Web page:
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June 2000



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Apple Cider: Random Squeezings from a Mac User

by Tom Iovino,

Those Three Words That Show You Care

The best part about being married is that you no longer have to find a new girlfriend to date.

I know that sounds cynical and misguided. Maybe you are of the mindset that believes variety is the spice of life. After all, meeting new people allows you to experience new adventures and broaden your horizons.

That may be true, but you also have to take the bad with the good. My dating history is replete with angry fathers, crazy mothers, and girlfriends who probably should have sought the assistance of a mental health professional.

I remember them well. There was my prom date who, it turns out, was also going to three other proms with different fellows. And my junior prom date who accused my pals sitting with us at the table of doing drugs—in plain view of the principal, the vice principal, and several members of our high school faculty. And then there was the girlfriend I had in college who was an excessively devout Christian. She’s the one who urged me to drop out of school and travel the country, living in hostels, converting folks who I met on city street corners.

So, you can understand how happy I was when I met the lady who eventually became my wife. She was a breath of fresh air. She was fun to be with. Her family was nice. And, best of all, she was nowhere as strange as those other women I had met in my past.

Once we became serious, I then had to negotiate the tricky waters of a long-term relationship. There was the etiquette of who took whom to dinner, when I was supposed to phone, and how we would spend our time together during the holidays.

The hardest concept for me to grasp was when I should begin to use those three very powerful words in any relationship— I love you. Say it too soon, and she wouldn’t believe me. Say it too late, and, well, we probably wouldn’t be dating anymore. Timing was critical!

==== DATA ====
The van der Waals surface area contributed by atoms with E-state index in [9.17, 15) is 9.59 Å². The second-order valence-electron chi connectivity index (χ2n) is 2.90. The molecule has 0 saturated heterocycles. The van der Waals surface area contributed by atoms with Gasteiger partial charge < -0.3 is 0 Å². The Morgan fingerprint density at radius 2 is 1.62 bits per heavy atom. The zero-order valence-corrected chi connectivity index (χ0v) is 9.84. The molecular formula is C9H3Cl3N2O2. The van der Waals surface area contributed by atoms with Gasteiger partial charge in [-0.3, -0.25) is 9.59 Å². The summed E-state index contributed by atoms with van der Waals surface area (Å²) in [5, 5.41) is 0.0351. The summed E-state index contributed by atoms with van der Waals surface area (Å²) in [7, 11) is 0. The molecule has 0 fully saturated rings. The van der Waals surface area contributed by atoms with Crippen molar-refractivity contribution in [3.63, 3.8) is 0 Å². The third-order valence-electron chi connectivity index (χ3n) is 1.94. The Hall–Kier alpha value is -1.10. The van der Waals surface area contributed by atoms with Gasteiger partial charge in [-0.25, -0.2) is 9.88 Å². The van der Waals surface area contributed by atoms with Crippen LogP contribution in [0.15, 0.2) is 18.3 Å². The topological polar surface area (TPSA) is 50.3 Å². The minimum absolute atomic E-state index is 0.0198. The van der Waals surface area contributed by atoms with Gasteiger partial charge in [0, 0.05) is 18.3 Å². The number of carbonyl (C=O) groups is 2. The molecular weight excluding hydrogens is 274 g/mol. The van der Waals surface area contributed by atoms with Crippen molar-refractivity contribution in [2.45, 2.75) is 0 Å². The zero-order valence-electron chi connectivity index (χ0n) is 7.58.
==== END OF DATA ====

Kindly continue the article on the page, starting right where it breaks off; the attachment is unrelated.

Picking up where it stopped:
That’s why I was so surprised when I came to work on Thursday, May 4th to find my e-mail inbox jammed with messages from people I worked with—and those I had never even met in my life—telling me those three powerful words. How could they be so cavalier about throwing that mojo around?

Unless you have been living under a rock for the entire month of May, you probably have heard about the Love Bug Virus. This clever little virus, allegedly created in and sent from the Philippines, had the deck stacked in its favor.


© 2000 by Leonardo Minott,,

The payload arrived innocently enough. For instance, when I opened my e-mail inbox, the first message with the subject line I Love You was from a guy I used to work with. He had a very good sense of humor, and he was just crazy enough to send something like this to me. In fact, we were working on a project for his department, and I initially thought that he was just sending a funny thank you for our department’s hard work in promoting his effort. While I didn’t fall for this trick (I was one of only five people in my department who didn’t), lots of other people around the world did.

Once the user opened the attached file called the Love Letter—BAM—the fun began. The attachment wasn’t a letter. Instead, it was a VisualBasic script that did a few clever things. It affected data files on Windows 98 and NT machines associated with Web development, including .JS and .CSS files. These were overwritten with VisualBasic, and the original file was deleted. Next, it went after multimedia files, affecting JPEGs and MP3s. Again, it deleted the original files and overwrote them with VisualBasic. This was a pretty destructive action, considering how much data is archived in digital format. For example, one magazine in Sweden lost five years of archived photos in a huge hurry, and the Love Bug virus missed wiping out the Swedish War Archives photos by mere hours.

Adding insult to injury, the virus also changed your home page, directing you to a site which offered a program to fix the damage caused by the virus. However, once gullible users downloaded and ran the fix, the program sniffed out their stored passwords and sent ’em to an anonymous e-mail address.